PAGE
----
Reconsidering Modesty Lessons

"Immodest" girl in the Children's Songbook?
“Immodest” girl in the Children’s Songbook?

Many leaders are reticent to do a modesty activity with 8-11 year old girls, but they aren’t quite sure why. If any of these reasons resonate with you, rest assured that modesty activities are NOT required in the Activity Days program, and you are not alone in feeling that this topic is best left for an older age.

  • Elder Boyd K. Packer, in speaking about the moral values of modesty and virtue, said: “The responsibility and the right to teach these sacred [things] rest with the parents in the home. I do not believe that it is the responsibility of the public schools, nor is it the responsibility of the organizations of the Church. The contribution of the Church in this respect is to teach parents the standards of morality that the Lord has revealed.” (TeachYe Diligently [1975], 256).
  • Modesty is not mentioned in any of the Primary Manuals except the Faith in God booklet. It is also not mentioned in the Gospel Principles manual (used for teaching new members the most important church doctrines). I think it is safe to assume that modesty is not “core doctrine” that you should feel like you “have” to teach.
  • With only a few dozen activities a year, doing a modesty lesson may convolute the importance of this principle. Consider what other principles you could teach your girls that may be more important.
  • Clothing guidelines are mentioned in “For the Strength of Youth,” which is meant for 12 and up, not primary children. (You’ll notice there are many sleeveless and short-skirted children in the Primary Songbook!)
  • If you choose to do a “hemline modesty” activity (such as “head shoulders knees and toes” or making modest outfits out of newspaper), you are only introducing your girls to a small part of the definition of modesty. ( defines modesty as “an attitude of propriety and decency in dress, grooming, language, and behavior.”) At this age, Activity Days participants are just beginning to learn the meanings of important gospel principles, so we need to be accurate in our teaching of these principles (not overemphasizing one small aspect of modesty).
  • “Hemline modesty” activities may accidentally teach our girls that the most important part about modesty is exactly where the lines of clothing on their body are, instead of teaching them that the line in their heart is most important.
  • Modesty is an abstract concept that can be difficult for even adults to grasp. It cannot be boiled down to lines on a person’s body, and when we try to simplify it, young girls may get wrong assumptions about parts of their body (such as thinking that showing their shoulders is inherently sinful).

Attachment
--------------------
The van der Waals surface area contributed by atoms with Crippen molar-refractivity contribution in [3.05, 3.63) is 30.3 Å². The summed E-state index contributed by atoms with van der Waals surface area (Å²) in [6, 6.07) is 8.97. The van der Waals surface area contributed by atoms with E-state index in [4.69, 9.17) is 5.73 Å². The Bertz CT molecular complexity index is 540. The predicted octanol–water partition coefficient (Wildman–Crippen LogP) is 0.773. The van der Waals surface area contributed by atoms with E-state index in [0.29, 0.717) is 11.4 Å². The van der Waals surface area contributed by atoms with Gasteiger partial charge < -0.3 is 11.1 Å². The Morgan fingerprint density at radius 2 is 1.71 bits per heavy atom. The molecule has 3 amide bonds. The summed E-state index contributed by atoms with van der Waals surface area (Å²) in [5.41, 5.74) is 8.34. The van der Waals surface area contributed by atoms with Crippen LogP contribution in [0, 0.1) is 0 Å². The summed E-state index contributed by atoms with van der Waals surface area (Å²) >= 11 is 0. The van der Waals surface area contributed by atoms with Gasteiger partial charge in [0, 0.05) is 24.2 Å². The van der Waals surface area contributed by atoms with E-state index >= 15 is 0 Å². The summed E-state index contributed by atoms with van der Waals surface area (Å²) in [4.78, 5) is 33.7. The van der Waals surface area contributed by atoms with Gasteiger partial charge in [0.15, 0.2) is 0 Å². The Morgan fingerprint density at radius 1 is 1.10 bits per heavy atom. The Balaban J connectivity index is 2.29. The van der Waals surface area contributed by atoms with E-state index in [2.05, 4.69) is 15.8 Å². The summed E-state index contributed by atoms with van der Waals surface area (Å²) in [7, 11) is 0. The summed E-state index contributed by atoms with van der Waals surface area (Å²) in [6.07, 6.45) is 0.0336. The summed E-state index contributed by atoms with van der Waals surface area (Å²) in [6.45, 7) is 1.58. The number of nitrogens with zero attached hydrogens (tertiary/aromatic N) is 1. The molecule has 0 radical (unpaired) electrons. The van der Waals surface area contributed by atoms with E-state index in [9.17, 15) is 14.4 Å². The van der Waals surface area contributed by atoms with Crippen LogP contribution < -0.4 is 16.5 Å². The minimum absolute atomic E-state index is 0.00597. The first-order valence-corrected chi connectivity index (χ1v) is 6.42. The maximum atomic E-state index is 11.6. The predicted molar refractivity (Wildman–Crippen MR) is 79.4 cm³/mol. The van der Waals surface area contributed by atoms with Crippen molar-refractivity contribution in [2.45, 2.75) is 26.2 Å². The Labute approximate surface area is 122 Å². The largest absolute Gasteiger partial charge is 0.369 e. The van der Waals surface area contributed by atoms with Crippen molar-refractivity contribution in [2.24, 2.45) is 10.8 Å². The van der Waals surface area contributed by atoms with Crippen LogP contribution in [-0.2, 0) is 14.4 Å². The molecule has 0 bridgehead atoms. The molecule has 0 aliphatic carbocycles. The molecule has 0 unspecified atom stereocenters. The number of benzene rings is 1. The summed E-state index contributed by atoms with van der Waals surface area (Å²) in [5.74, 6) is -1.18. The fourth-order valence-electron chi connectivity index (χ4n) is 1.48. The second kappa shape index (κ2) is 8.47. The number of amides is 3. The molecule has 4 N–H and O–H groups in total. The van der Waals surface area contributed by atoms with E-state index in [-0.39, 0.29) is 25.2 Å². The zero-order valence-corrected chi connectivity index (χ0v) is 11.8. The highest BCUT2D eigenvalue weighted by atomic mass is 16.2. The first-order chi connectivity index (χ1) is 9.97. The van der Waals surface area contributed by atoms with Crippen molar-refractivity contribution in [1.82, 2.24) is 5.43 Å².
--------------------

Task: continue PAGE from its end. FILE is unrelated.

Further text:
• Girls in Activity Days are at the prime age for bullying (7 and 10-12 are the peak ages). Teaching girls a lesson that focuses on outer appearance not only contradicts scripture (1 Samuel 16:7), but it encourages them to judge others and be wary of other kids who are not dressed the same as they are.
  • Phrases like “Modest is Hottest” introduce ideas about sexuality that are not appropriate for eight year olds.
  • At this age, girls don’t have as much control over their wardrobe as teens do. Imagine that an investigator or recently reactivated family with little money brings their daughter to Activity Days and you do a modesty activity. The girl becomes self conscious about her wardrobe and expresses her concerns to her parents. Her parents can’t afford new clothes for her. She’s now too uncomfortable to return to Activity Days in her normal clothes.
  • If you do decide to teach hemline modesty despite it being meant for older groups, please consider including this quote: “Remember that even as we teach and exemplify modesty, we never condemn those who choose short skirts or rainbow hair. Always we exemplify compassion and Christlike love for the individual while we remain loyal to the standards the Lord has set.” Sister Carol F. McConkie First Counselor in the Young Women General Presidency
Should someone tell this girl she is sinning by exposing her shoulders and upper legs? (Also from the Children's Songbook)
Should someone tell this girl she is sinning by exposing her shoulders and upper legs? (Also from the Children’s Songbook)

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